UNEP Highlights Link between Emissions and Adaptation Gaps
February 2014: The UN Environment Programme's (UNEP) Global Environmental Alert Service (GEAS) has published a paper titled ‘Emissions and Adaptation Gaps: Can we bridge the cracks in climate policy?' The paper indicates that the emissions gap (the difference between emissions reductions pledged and those required to keep warming below 2°C) and the adaptation gap (the difference between funding and capacity levels required for adaptation and the amount committed) are both increasing.
According to UNEP, bridging these gaps requires making progress on funding, knowledge, technology, capacity and trust among countries. The paper underlines that as governments work toward a universal climate agreement, staying below 2°C warming requires global emissions peaking before 2020 and sharply declining after 2020. UNEP stresses that achieving this depends on, inter alia, limiting growth in energy demand, improving energy efficiency, increasing renewable energy use, and minimizing emissions from land-use change.
According to the UNEP Emissions Gap Report 2013, “the longer mitigation efforts are postponed, the greater the dependence will be on negative emissions in the second half of the 21st century to keep global temperature increase below 2°C.”
The paper describes that some progress has been made, with global emissions slowing in 2012, reflecting a shift to less fossil-fuel-intensive activities and more renewable energy use and energy savings. However, despite the growth in renewable energy use, 60% of the world's energy production is still based on fossil fuels. In addition, with some countries backpedaling on pledges, UNEP warns that the emissions and adaptation gaps are likely to widen. While developing countries' adaptation needs will cost approximately US$100 billion a year, and could reach US$450 billion, available funds for adaptation total around US$3.9 billion to date.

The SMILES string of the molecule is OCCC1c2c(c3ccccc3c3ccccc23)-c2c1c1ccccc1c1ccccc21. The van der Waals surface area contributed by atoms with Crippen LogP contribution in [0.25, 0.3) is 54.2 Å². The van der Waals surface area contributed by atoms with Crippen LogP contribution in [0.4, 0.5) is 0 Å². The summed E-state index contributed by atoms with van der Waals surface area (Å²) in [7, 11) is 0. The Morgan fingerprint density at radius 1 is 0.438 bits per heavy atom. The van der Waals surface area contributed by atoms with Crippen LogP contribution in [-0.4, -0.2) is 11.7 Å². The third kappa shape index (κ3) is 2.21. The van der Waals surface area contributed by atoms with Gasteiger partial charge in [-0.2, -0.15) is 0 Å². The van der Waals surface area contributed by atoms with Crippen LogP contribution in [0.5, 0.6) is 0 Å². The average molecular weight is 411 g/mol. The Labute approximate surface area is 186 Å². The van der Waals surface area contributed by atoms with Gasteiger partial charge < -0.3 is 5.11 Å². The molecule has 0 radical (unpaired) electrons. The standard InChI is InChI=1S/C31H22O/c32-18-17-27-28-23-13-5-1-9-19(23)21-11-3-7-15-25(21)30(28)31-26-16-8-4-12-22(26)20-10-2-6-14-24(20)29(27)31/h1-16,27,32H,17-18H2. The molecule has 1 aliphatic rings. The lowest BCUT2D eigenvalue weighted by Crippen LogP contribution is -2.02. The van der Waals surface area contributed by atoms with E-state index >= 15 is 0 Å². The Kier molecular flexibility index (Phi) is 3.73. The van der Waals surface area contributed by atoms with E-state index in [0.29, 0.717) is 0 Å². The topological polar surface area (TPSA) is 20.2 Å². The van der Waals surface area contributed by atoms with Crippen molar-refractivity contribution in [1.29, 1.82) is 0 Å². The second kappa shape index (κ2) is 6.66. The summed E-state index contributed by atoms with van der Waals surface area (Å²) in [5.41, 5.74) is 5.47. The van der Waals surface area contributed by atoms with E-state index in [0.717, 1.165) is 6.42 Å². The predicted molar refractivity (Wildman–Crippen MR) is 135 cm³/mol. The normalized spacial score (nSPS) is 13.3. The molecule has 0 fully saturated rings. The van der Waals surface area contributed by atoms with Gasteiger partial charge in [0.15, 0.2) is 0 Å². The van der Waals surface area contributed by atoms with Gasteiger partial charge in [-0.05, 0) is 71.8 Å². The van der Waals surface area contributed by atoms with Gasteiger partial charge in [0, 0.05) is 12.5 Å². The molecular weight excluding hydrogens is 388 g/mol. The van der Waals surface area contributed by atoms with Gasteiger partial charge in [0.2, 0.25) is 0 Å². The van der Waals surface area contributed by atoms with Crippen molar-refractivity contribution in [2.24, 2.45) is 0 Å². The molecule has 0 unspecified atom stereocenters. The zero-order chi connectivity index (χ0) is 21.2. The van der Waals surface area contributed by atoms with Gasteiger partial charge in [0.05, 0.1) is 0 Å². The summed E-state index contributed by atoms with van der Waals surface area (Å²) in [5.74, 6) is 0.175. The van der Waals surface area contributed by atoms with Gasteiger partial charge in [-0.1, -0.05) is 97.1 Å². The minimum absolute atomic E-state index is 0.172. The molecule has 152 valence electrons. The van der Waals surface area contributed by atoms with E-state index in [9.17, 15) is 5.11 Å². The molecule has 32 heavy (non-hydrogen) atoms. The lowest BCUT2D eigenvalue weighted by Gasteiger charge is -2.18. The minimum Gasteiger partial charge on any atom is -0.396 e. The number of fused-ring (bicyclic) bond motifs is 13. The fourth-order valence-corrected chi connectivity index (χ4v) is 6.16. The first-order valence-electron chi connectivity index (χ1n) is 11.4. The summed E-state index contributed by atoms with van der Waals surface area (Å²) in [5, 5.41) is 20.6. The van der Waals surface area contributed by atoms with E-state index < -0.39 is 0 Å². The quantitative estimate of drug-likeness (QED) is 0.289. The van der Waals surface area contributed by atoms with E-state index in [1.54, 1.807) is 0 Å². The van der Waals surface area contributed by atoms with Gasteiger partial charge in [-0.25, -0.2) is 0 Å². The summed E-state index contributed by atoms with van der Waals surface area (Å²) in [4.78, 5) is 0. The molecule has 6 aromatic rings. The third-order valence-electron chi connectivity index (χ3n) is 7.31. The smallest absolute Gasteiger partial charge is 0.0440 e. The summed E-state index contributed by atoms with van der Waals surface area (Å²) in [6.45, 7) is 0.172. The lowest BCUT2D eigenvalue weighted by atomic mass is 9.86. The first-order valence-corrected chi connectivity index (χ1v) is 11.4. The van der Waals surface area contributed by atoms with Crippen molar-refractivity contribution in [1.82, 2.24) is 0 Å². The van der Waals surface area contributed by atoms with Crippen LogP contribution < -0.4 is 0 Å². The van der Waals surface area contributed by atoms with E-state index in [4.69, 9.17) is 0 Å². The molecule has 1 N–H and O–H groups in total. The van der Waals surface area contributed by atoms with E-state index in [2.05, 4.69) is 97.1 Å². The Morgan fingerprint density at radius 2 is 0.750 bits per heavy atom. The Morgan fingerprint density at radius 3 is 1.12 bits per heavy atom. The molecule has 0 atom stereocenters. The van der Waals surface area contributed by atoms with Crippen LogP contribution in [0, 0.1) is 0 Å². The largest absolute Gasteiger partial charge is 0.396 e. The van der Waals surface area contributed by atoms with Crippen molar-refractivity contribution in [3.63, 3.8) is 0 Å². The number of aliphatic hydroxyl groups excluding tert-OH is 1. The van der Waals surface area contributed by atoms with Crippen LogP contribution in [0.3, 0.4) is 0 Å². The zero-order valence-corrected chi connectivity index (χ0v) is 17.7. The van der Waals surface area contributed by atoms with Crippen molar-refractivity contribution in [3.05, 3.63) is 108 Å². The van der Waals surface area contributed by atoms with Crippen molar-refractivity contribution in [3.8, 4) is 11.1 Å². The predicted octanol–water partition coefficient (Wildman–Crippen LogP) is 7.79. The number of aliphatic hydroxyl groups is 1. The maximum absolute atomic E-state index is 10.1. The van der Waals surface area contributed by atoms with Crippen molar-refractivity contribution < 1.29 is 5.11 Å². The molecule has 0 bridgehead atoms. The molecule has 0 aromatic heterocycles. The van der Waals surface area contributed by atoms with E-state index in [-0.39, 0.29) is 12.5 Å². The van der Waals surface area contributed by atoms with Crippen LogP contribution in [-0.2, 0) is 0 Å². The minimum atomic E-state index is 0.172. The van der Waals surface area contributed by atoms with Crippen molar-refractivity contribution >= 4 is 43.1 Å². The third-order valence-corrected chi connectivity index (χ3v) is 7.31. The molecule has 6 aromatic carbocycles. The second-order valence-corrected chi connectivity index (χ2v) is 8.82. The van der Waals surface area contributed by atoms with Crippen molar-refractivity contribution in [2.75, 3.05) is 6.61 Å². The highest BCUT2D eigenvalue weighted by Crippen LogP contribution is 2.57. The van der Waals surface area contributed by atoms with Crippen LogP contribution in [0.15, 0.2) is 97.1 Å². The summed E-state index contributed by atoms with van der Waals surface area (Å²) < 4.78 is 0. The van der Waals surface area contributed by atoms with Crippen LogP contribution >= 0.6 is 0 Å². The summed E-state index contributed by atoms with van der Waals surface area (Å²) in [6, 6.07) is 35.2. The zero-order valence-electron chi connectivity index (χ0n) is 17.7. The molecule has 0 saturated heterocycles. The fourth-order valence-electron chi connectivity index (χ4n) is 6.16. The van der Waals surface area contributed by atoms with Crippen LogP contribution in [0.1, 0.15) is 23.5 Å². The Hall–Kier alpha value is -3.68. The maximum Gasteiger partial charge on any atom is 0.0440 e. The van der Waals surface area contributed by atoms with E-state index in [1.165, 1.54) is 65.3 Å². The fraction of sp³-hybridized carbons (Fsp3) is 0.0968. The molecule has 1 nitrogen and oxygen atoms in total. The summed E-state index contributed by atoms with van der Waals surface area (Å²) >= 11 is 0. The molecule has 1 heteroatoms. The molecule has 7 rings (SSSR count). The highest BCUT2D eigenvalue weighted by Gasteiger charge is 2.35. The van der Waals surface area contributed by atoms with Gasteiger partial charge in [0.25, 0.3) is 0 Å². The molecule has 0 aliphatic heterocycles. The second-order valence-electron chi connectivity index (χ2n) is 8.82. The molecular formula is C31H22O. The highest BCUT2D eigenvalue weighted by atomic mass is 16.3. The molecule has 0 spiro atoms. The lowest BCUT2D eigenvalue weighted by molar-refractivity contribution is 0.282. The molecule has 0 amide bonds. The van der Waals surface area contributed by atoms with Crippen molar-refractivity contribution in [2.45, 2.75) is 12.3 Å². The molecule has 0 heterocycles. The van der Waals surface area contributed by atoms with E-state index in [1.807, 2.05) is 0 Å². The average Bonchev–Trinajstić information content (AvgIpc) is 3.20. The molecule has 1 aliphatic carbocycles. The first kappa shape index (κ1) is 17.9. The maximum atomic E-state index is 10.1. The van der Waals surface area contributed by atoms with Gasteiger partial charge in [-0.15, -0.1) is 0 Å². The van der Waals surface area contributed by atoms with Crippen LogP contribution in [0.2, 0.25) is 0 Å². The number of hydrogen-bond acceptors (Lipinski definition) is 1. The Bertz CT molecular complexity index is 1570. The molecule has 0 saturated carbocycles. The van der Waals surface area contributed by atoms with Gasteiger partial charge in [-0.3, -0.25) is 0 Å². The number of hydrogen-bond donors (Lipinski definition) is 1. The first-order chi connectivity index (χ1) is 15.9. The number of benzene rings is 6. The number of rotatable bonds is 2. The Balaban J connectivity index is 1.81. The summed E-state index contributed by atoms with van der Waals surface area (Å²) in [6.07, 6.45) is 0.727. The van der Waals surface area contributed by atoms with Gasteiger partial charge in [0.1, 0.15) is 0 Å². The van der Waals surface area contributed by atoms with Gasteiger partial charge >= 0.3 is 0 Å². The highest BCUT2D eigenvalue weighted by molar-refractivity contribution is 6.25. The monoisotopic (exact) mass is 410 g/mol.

UNEP outlines the following measures that could help bridge the gaps: adopting strict accounting rules for mitigation action; moving from unconditional to conditional pledges; increasing the scope of current pledges; making additional savings from agriculture and land use changes; adopting sustainable consumption and production (SCP) policies; and enhancing international cooperation on renewable energy, energy efficiency, fossil fuel subsidy reform, methane and other short-lived climate pollutants.
The paper explains that increased research and information can also help bridge the adaptation gap, which can be a challenge to assess. While carbon dioxide and its equivalents provide a common metric for quantifying the emissions gap, a similar metric for quantifying the adaptation gap does not exist. Furthermore, increased funding for adaptation measures, such as restoring coastal ecosystems and strengthening early warning systems, as well as better financial reporting by donors and verification of use of funds by recipients, through, for example, a standardized framework, are also needed. Finally, political will and trust between developed and developing countries are critical.
The paper reiterates that as the chances of remaining within a 2°C warming decreases, necessary adaptation measures and costs increase. Thus, the link between the emissions and adaptation gaps further supports the conclusion that “the benefits of strong, early action on climate change outweigh the costs.”
UNEP GEAS is a mechanism that identifies, selects and communicates early warning information on emerging issues to decision makers on a regular basis. [Publication: Emissions and Adaptation Gaps: Can we bridge the cracks in climate policy?] [Publication: The Emissions Gap Report 2013]